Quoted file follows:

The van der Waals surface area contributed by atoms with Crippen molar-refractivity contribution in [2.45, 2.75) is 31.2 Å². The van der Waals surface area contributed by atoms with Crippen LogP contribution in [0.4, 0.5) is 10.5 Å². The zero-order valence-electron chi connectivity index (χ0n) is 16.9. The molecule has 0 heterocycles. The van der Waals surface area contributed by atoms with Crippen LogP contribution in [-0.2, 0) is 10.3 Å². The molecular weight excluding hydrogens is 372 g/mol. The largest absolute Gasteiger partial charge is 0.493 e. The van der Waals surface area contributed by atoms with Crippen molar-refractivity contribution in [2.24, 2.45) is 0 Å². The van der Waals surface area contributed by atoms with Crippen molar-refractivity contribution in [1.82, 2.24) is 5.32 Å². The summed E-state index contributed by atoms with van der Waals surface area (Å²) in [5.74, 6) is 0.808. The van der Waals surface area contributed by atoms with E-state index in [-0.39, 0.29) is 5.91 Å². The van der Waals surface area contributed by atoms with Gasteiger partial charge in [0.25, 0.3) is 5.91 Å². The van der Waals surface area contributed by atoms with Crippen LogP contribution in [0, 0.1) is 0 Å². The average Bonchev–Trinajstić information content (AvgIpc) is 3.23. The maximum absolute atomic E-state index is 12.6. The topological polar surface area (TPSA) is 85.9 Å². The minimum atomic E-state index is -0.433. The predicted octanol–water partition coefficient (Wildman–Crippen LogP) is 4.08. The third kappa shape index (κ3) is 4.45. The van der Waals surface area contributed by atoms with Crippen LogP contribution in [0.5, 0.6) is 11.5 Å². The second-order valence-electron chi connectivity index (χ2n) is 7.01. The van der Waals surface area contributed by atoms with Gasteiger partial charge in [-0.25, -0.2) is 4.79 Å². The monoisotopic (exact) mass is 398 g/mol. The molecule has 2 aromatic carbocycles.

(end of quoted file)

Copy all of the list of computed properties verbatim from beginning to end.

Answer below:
The van der Waals surface area contributed by atoms with Crippen molar-refractivity contribution in [2.45, 2.75) is 31.2 Å². The van der Waals surface area contributed by atoms with Crippen LogP contribution in [0.4, 0.5) is 10.5 Å². The zero-order valence-electron chi connectivity index (χ0n) is 16.9. The molecule has 0 heterocycles. The van der Waals surface area contributed by atoms with Crippen LogP contribution in [-0.2, 0) is 10.3 Å². The molecular weight excluding hydrogens is 372 g/mol. The largest absolute Gasteiger partial charge is 0.493 e. The van der Waals surface area contributed by atoms with Crippen molar-refractivity contribution in [2.24, 2.45) is 0 Å². The van der Waals surface area contributed by atoms with Crippen molar-refractivity contribution in [1.82, 2.24) is 5.32 Å². The summed E-state index contributed by atoms with van der Waals surface area (Å²) in [5.74, 6) is 0.808. The van der Waals surface area contributed by atoms with E-state index in [-0.39, 0.29) is 5.91 Å². The van der Waals surface area contributed by atoms with Gasteiger partial charge in [0.25, 0.3) is 5.91 Å². The van der Waals surface area contributed by atoms with Crippen LogP contribution in [0, 0.1) is 0 Å². The average Bonchev–Trinajstić information content (AvgIpc) is 3.23. The maximum absolute atomic E-state index is 12.6. The topological polar surface area (TPSA) is 85.9 Å². The minimum atomic E-state index is -0.433. The predicted octanol–water partition coefficient (Wildman–Crippen LogP) is 4.08. The third kappa shape index (κ3) is 4.45. The van der Waals surface area contributed by atoms with Crippen LogP contribution in [0.5, 0.6) is 11.5 Å². The second-order valence-electron chi connectivity index (χ2n) is 7.01. The van der Waals surface area contributed by atoms with Gasteiger partial charge in [-0.25, -0.2) is 4.79 Å². The monoisotopic (exact) mass is 398 g/mol. The molecule has 2 aromatic carbocycles.